Muhammad Salah is a US citizen living in Chicago, and he is the only US citizen residing in the United States who is currently labeled a “Specially Designated Terrorist” by the Office of Foreign Asset Control, which is part of the Treasury Department. Once an individual is so labeled, all persons and organizations are prohibited from engaging in "coordinated speech" with them, even if only to express concerns about the government’s conduct in his case. They couldn't, for example, have a press conference with him. They couldn't co-sign a letter with him. They couldn't sign a petition with him. They couldn't even circulate a petition or write a letter on their own if he expressed gratitude for or even mere approval of the idea - not without running the risk of breaking the law and, hypothetically, of being labeled terrorists themselves.

That label - “Specially Designated Terrorist” - can be placed on someone - anyone - without any due process or probable cause or evidence of criminal wrongdoing. In fact, when Salah was so labeled, the notice simply announced the fact. It offered neither a factual nor a legal basis for the decision. It appears to have been based on some alleged connections he had to Hamas sometime in the past, in fact at a time when support of Hamas was not prohibited by US law. It's a case of "Are you now or have you ever been." The government never even told Salah about the notice; neither he nor his family even knew about it until they ran smack into the brick wall of restrictions it created - in that case, discovering that their bank account was frozen.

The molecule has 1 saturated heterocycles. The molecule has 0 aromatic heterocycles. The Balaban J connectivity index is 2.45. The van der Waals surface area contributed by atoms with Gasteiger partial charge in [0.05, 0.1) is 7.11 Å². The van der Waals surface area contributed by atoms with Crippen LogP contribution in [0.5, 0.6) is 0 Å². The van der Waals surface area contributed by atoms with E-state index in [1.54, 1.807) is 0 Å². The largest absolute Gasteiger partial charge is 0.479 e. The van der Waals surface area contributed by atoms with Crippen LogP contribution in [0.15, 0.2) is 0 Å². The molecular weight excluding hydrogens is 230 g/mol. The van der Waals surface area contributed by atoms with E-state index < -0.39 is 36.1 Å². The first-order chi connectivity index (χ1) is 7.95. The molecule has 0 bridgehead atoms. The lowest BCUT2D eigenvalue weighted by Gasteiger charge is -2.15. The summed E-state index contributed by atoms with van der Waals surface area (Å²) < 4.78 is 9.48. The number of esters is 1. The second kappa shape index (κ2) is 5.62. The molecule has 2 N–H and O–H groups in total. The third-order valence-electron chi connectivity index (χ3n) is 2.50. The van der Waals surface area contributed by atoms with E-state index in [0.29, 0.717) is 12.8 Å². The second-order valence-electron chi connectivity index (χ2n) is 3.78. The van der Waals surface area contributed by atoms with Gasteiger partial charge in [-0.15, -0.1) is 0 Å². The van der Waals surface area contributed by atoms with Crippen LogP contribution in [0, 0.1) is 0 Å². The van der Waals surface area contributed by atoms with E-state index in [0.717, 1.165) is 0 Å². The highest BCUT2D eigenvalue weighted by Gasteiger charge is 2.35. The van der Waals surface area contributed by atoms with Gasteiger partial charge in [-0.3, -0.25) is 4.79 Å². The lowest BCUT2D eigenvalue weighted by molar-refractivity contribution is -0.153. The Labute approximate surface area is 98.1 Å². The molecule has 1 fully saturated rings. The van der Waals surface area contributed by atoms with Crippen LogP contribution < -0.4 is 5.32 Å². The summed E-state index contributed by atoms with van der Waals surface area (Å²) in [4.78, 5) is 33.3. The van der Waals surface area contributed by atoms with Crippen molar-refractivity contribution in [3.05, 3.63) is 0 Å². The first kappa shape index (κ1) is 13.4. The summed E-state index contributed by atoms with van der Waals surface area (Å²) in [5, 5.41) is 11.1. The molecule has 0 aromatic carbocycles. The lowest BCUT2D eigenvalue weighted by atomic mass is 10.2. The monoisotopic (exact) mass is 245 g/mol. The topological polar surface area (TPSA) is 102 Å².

And those restrictions are extreme, so extreme that they prevent him from carrying out basic, normal life activities. Salah cannot get a job, pay his rent, obtain medical care, or even buy a damn loaf of bread without obtaining prior approval from the Treasury Department, which has unfettered discretion to impose whatever sanctions it chooses.

This has been going on for him for 17 years. Yes, I said 17 years. On January 23, 1995, then President Bill Clinton, now the Democrats' model of all things good and true, issued an Executive Order declaring a national emergency to deal with violent acts by foreign terrorists who were considered to be interfering with the Middle East peace process. (Notice well that order succeeded in producing progress on that front.) Six months later, the Treasury Department designated Salah as a Specially Designated Terrorist. And nothing in the statutes, the executive order, or the regulations requires a review or reconsideration of Salah’s status at any time - so it's a case of "Once a Specially Designated Terrorist, always a Specially Designated Terrorist."

In 2009, the Treasury Department - the Obama Treasury Department - issued a new set of restrictions so onerous that they are for all practical purposes impossible to comply with. The new license directed that, even for authorized types of expenses, things for which Treasury has already said he could spend money, payment could not “originate from a source in the United States.” What that means is that Salah’s family and friends were forbidden from helping him make ends meet. In addition, the license required him to keep records tracking every penny he spent to prove that each and every such expenditure fit the vague criteria of “basic maintenance.” So he can't buy a book. He can't even buy a newspaper. He can't go to a movie. He can't go to a concert. He can't go to a sporting event. He can't donate to a political campaign. He can't even volunteer for a political candidate without prior approval of the Treasury Department.

What's more, his religion (he is a Muslim) requires him to make regular donations to charity - he can't do that - and to at some point make a pilgrimage to Mecca - and he can't do that, either. If this was the old Soviet Union, we'd say he'd been made a non-person.

But here's the real kicker: In December 2011, a unanimous panel of the Ninth Circuit Court of Appeals ruled that many of these restrictions involving political campaigns and "coordinated advocacy" are clearly unconstitutional, that they violate the First Amendment rights of both Salah and organizations that might want to work with him. But nearly a year later the Treasury Department still has not amended its regulations to conform to that ruling. They are simply ignoring it.